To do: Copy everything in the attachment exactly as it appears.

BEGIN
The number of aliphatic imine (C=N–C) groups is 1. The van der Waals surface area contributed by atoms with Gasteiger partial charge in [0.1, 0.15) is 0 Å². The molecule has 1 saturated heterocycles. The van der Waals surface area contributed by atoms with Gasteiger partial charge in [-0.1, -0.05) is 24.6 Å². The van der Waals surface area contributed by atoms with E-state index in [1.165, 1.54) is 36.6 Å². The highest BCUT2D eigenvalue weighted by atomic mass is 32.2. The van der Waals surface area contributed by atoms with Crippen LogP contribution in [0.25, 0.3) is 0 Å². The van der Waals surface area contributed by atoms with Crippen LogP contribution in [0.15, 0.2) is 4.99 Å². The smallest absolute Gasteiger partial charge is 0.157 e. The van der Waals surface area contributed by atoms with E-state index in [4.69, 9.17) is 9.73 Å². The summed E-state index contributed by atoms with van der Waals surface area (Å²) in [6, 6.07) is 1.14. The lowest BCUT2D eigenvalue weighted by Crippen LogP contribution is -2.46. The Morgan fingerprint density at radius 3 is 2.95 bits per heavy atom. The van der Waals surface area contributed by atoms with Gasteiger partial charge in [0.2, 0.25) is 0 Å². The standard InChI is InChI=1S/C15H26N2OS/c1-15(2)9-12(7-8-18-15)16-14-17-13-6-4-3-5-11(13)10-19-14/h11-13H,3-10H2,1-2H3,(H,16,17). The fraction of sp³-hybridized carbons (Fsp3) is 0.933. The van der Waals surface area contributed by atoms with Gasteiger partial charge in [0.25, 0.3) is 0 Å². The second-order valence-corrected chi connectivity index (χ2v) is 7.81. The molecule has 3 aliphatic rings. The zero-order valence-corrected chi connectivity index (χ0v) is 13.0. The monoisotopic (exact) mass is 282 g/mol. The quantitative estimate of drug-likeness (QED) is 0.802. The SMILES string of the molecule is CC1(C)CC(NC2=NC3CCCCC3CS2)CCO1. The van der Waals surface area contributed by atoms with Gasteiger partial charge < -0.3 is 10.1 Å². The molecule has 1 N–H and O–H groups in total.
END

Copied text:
The number of aliphatic imine (C=N–C) groups is 1. The van der Waals surface area contributed by atoms with Gasteiger partial charge in [0.1, 0.15) is 0 Å². The molecule has 1 saturated heterocycles. The van der Waals surface area contributed by atoms with Gasteiger partial charge in [-0.1, -0.05) is 24.6 Å². The van der Waals surface area contributed by atoms with E-state index in [1.165, 1.54) is 36.6 Å². The highest BCUT2D eigenvalue weighted by atomic mass is 32.2. The van der Waals surface area contributed by atoms with Crippen LogP contribution in [0.25, 0.3) is 0 Å². The van der Waals surface area contributed by atoms with Crippen LogP contribution in [0.15, 0.2) is 4.99 Å². The smallest absolute Gasteiger partial charge is 0.157 e. The van der Waals surface area contributed by atoms with E-state index in [4.69, 9.17) is 9.73 Å². The summed E-state index contributed by atoms with van der Waals surface area (Å²) in [6, 6.07) is 1.14. The lowest BCUT2D eigenvalue weighted by Crippen LogP contribution is -2.46. The Morgan fingerprint density at radius 3 is 2.95 bits per heavy atom. The van der Waals surface area contributed by atoms with Gasteiger partial charge in [0.2, 0.25) is 0 Å². The standard InChI is InChI=1S/C15H26N2OS/c1-15(2)9-12(7-8-18-15)16-14-17-13-6-4-3-5-11(13)10-19-14/h11-13H,3-10H2,1-2H3,(H,16,17). The fraction of sp³-hybridized carbons (Fsp3) is 0.933. The van der Waals surface area contributed by atoms with Gasteiger partial charge in [0.25, 0.3) is 0 Å². The second-order valence-corrected chi connectivity index (χ2v) is 7.81. The molecule has 3 aliphatic rings. The zero-order valence-corrected chi connectivity index (χ0v) is 13.0. The monoisotopic (exact) mass is 282 g/mol. The quantitative estimate of drug-likeness (QED) is 0.802. The SMILES string of the molecule is CC1(C)CC(NC2=NC3CCCCC3CS2)CCO1. The van der Waals surface area contributed by atoms with Gasteiger partial charge < -0.3 is 10.1 Å². The molecule has 1 N–H and O–H groups in total.